History’s survival smash Alone has viewers wondering about accuracy

Is History's Alone real or fake 1

Is History’s Alone real or fake? The show is an undisputed hit, and it’s not hard to see why–it’s probably the most ambitious survival reality show currently on the air. The show’s premise is simple enough: take ten participants, drop them in different spots on the same abandoned locale, and see how long they can stick it out before the isolation (or hunger, or disease, or ever-present danger) drives them mad.

The winner heads home with a healthy dollop of pride–and a $500,000 grand prize. And each contestant does get to bring a backpack’s worth of gear. But, as is often the case with reality shows (and perhaps more often than usual with survival-style shows), discussion of whether or not the show is staged is rampant among fans and detractors alike.

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For starters, History is up-front about what Alone‘s ten participants can have with them. The show’s rules and gear list are pretty straightforward: you’re given a list of items by the production crew, and are allowed to select ten items from a strict list to bring along from home. For the sake of brevity, we won’t reprint the entire “gift” list here; you can read it on History’s official page. The following is the “Individual” list, made up of 50 items divided into seven categories, from which each participatant can choose ten–and only ten–items:

Shelter: 12×12 ground cloth/tarp (grommets approved); 8 mm climbing rope – 10M; 550 parachord – 20m; 1 hatchet; 1 saw; 1 ax

Bedding: 1 multi-seasonal sleeping bag that fits within provided backpack; 1 bivy bag (Gore-Tex sleeping bag cover); 1 sleeping pad; 1 hammock

Cooking: 1 large (no more than 2 quart) pot, includes lid; 1 steel frying pan; 1 flint or ferro rod set; 1 enamel bowl for eating; 1 spoon; 1 canteen or water bottle; 1 bear canister

Hygiene: 1 bar soap; 1 8 oz tube of toothpaste; 1 face flannel; 1 40 m roll of dental floss; 1 small bottle bio shower soap; 1 shaving razor (and 1 blade); 1 towel (30” x 60”); 1 comb

Hunting; 1 300-yard roll of nylon single filament fishing line and 25 assorted hooks (No lures); 1 primitive bow with 6 Arrows (must be predominately made of wood); 1 small gauge gill net (8 m x 2 m OR 1.5 m deep x 3.6 m long and 2” [50 mm] mesh); 1 slingshot/Catapult; 1 net foraging bag; 1 3.5 lb roll of trapping wire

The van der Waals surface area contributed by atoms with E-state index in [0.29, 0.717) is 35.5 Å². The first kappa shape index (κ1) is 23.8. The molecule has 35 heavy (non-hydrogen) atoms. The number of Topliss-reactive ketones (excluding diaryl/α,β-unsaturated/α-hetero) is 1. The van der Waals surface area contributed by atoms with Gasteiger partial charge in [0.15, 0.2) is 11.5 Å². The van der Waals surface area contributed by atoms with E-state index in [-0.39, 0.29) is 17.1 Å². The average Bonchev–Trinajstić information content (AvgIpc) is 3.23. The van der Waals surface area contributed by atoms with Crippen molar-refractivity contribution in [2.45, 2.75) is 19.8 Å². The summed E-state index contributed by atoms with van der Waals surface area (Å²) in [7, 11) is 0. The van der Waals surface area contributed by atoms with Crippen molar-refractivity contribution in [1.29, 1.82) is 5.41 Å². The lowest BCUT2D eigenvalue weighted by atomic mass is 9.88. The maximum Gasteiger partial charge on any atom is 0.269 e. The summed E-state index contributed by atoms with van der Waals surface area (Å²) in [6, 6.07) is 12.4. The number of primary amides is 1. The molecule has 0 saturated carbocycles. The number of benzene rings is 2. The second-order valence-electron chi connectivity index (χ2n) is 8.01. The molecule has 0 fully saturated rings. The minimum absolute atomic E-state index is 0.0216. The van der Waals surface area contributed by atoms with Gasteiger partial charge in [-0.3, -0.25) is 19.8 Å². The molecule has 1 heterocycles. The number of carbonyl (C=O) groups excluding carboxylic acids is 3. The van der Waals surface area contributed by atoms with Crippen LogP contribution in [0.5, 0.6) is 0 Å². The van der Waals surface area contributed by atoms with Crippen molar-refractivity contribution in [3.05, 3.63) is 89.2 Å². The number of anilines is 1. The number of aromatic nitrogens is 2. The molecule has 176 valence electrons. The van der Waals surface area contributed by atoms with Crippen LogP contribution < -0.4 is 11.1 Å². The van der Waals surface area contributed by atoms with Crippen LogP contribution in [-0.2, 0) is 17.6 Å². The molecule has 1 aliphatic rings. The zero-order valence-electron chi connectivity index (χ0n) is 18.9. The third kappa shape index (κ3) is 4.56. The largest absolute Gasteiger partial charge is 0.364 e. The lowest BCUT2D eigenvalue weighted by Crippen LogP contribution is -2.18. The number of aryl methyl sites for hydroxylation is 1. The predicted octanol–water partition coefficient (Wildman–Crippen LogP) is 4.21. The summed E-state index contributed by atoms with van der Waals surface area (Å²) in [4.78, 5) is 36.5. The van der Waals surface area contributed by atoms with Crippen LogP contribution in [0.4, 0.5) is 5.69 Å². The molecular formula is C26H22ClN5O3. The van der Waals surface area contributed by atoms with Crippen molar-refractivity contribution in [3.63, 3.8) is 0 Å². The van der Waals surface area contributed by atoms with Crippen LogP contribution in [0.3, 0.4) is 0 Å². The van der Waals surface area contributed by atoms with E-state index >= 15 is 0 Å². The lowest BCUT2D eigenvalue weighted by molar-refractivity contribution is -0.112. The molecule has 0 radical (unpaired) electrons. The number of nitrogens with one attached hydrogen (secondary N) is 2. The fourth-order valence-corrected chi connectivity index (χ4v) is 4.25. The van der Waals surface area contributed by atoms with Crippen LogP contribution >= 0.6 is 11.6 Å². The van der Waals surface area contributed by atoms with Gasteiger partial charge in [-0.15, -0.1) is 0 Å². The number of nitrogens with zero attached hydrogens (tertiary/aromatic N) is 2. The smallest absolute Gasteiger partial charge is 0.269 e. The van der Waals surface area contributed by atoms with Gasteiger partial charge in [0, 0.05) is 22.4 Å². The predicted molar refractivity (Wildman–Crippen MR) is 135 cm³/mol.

Food: 5 lbs of beef jerky (protein); 5 lbs of dried pulses/legumes/lentils mix (starch and carbs); 5 lbs of biltong (protein); 5 lbs of hard tack military biscuits (carbs/sugars); 5 lbs of chocolate (Simple/complex sugars); 5 lbs of pemmican (traditional trail food made from fat and proteins); 5 lbs of gorp (raisins, m&m’s and peanuts); 5 lbs of flour (starch/carbs); 2 lbs of rice or sugar and 1 lb of salt

Tools: 1 pocket knife; 1 hunting knife; 1 Leatherman multi-tool; 1 sharpening stone; 1 roll of duct tape or 1 roll of electrical tape; 1 small shovel; 1 small sewing kit; 1 carabineer; 1 LED flashlight; 1 pair of ice spikes

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Given the extensive detail the network has made available to viewers, it’s perhaps unsurprising that the “Is History’s Alone real or fake” question has sparked so much debate. Viewers have leveled a wide variety of accusations against the show; some of them are explained easily, and others require more study. For example, a common complaint about Alone (and similar shows, to a lesser extent) is that a Google Maps search of the featured locations reveals trail networks, and so the contestants aren’t truly isolated from each other.

However, it’s worth remembering that a little suspension of disbelief is necessary for any reality TV show to work. For example, the production company, standing by in case of emergency, won’t interfere with anyone they’re filming unless a participant very specifically taps out and insists on being removed from the competition. Devoteés of the genre will recall the heat stroke that Dual Survival co-host Grady Powell suffered during a Season 7 episode; a medical team was standing by–as it always is–to remove and assist Grady, if he requested it. Ultimately, he didn’t, but the drama of the moment was one of the “realer” on that show, and it’s something it looks like the producers of Alone try to reproduce.

On the other hand, a comprehensive study by noted outdoorsman blog Wood Trekker pointed out that the approximate locations of Alone‘s Season 1 cast appeared to be awfully close to civilization when you lined the maps that History offered viewers up with known satellite and street view data. As that site put it, “Did you know that every one of the contestants was less than an hour’s walk from a road, town, or clearing? Did you know that some of them were in actual campsites?…Is that what you had in mind when you were watching the show?” It is also important to note that Wood Trekker notes a lot of the map is taken up by “logging areas and logging roads,” which are often deserted and rarely used. But the study is helpful for remembering that what the show depicts and the way the show is presented to viewers are often (and often necessarily) two different things.

In addition, Les Stroud–Survivorman himself!–has taken issue with Alone, dismissing it out of hand several times on his Facebook page. In a long update last September, Les addressed those among his fans who ask him to buddy up with another survival show…and the response wasn’t pretty: